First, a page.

Operators predict painful and protracted post-lockdown recovery

By James McAllister

- Last updated on GMT

Restaurant and pub operators predict painful and protracted post lockdown Coronavirus recovery UKHospitality 4July

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Hospitality businesses are expecting levels of trade to be 'significantly suppressed' in the months to come according to a new survey carried out by trade body UKHospitality.

The findings paint a gloomy picture of low expectations following the Government-mandated lockdown of the hospitality sector, with respondents predicting a 'lengthy and painful recovery'.

UKHospitality says the research underlines the need for businesses in the sector to be allowed to trade again as soon as possible, and, having mooted it since May, is calling on the Government to urgently confirm 4 July as the date the hospitality sector can reopen.

It is also asking for the Government to make renewed commitments to offer the sector more targeted support - such as a cut in tourism VAT and Air Passenger Duty, support for missed rent payments during closure, and the creation of an autumn Bank Holiday - in order to prevent widespread business failure and further job losses.

Overall, hospitality businesses overwhelmingly expect a 'very slow recovery' in the second half of 2020 according to the survey, with a ‘worst-case scenario’ in December of trade at around a third of the previous year’s level if the two-metre rule remained in place.

Even if social distancing is reduced to one metre, trade is only expected to be at just over half the level compared to the year before.

The shorter-term outlook is equally downbeat, with expectations for August 2020 showing a decline of between 78% and 65% in revenue, depending on the level of social distancing required in venues.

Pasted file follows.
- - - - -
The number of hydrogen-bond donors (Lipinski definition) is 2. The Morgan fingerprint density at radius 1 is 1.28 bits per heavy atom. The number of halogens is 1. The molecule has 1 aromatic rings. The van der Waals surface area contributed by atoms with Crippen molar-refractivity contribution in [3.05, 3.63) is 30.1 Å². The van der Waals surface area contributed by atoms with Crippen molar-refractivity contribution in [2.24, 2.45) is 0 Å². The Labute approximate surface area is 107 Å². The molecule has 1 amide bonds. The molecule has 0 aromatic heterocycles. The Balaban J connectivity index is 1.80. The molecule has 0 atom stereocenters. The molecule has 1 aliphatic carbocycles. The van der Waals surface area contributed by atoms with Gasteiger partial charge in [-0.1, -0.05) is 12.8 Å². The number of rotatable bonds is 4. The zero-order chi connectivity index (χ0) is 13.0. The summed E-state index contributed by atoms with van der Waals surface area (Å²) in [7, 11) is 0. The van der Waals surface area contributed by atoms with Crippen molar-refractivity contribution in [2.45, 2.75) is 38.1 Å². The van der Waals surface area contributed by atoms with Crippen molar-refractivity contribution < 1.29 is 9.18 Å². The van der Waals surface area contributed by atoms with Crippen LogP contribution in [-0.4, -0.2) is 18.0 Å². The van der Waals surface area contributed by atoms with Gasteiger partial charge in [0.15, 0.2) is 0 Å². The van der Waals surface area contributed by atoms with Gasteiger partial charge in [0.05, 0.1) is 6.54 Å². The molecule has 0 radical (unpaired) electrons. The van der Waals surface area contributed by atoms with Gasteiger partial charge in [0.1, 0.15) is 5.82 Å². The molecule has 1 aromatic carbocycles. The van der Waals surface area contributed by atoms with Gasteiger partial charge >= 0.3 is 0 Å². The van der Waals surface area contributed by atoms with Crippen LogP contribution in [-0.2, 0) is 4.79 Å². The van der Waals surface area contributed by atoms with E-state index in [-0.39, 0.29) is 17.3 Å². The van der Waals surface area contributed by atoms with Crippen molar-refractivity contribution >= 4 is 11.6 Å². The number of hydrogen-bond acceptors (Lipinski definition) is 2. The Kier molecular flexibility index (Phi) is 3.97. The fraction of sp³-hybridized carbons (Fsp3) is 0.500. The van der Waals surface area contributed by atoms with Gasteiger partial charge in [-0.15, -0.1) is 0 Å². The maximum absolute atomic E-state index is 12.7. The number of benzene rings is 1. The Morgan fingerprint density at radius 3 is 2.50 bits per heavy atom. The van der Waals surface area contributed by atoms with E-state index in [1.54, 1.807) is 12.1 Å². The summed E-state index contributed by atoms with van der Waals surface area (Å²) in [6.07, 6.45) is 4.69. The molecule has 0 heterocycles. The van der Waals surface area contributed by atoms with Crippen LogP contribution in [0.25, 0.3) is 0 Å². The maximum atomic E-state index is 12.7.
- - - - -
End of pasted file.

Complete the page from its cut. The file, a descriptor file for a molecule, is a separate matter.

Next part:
“This bleak outlook from operators should sound the alarm with governments across the UK," says UKHospitality chief executive Kate Nicholls.

"First things first, we urgently need confirmation of the reopening date for hospitality without further delay. Businesses need time to prepare and the first step on the road to recovery is confirmation of when they can open their doors again. Those who rely on advance bookings, such as hotels, leisure parks and attractions need answers now.

“For most venues, operating with the two-metre social distancing rule is financially unviable, so if the current review on social distancing recommends it is safe to do so, we would urge the Government to adopt the internationally-recognised standard of one metre.

"Such a reduction would be a huge boost for the sector and prove critical to the survival of the vast majority of businesses."

According to various reports over the weekend, Prime Minister Boris Johnson is expected to confirm 4 July as the official opening date for hospitality businesses tomorrow (23 June).

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